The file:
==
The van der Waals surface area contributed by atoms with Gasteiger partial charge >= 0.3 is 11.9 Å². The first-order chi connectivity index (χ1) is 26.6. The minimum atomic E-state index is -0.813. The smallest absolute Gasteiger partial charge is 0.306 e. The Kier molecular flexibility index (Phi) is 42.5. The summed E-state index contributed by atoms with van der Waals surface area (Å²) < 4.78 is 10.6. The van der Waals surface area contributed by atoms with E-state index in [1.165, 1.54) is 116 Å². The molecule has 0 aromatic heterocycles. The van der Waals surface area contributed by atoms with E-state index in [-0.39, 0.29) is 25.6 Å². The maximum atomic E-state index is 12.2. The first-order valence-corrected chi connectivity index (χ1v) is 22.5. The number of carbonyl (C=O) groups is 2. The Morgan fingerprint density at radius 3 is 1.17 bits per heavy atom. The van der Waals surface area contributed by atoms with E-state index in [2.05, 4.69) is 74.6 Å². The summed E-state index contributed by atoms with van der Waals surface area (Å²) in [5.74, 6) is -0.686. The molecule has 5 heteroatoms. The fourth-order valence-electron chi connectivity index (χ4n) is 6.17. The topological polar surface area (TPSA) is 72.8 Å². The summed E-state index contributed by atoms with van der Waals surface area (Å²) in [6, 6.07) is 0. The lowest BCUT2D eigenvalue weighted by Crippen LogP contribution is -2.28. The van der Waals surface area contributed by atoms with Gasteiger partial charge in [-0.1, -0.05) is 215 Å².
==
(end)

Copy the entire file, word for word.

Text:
The van der Waals surface area contributed by atoms with Gasteiger partial charge >= 0.3 is 11.9 Å². The first-order chi connectivity index (χ1) is 26.6. The minimum atomic E-state index is -0.813. The smallest absolute Gasteiger partial charge is 0.306 e. The Kier molecular flexibility index (Phi) is 42.5. The summed E-state index contributed by atoms with van der Waals surface area (Å²) < 4.78 is 10.6. The van der Waals surface area contributed by atoms with E-state index in [1.165, 1.54) is 116 Å². The molecule has 0 aromatic heterocycles. The van der Waals surface area contributed by atoms with E-state index in [-0.39, 0.29) is 25.6 Å². The maximum atomic E-state index is 12.2. The first-order valence-corrected chi connectivity index (χ1v) is 22.5. The number of carbonyl (C=O) groups is 2. The Morgan fingerprint density at radius 3 is 1.17 bits per heavy atom. The van der Waals surface area contributed by atoms with E-state index in [2.05, 4.69) is 74.6 Å². The summed E-state index contributed by atoms with van der Waals surface area (Å²) in [5.74, 6) is -0.686. The molecule has 5 heteroatoms. The fourth-order valence-electron chi connectivity index (χ4n) is 6.17. The topological polar surface area (TPSA) is 72.8 Å². The summed E-state index contributed by atoms with van der Waals surface area (Å²) in [6, 6.07) is 0. The lowest BCUT2D eigenvalue weighted by Crippen LogP contribution is -2.28. The van der Waals surface area contributed by atoms with Gasteiger partial charge in [-0.1, -0.05) is 215 Å².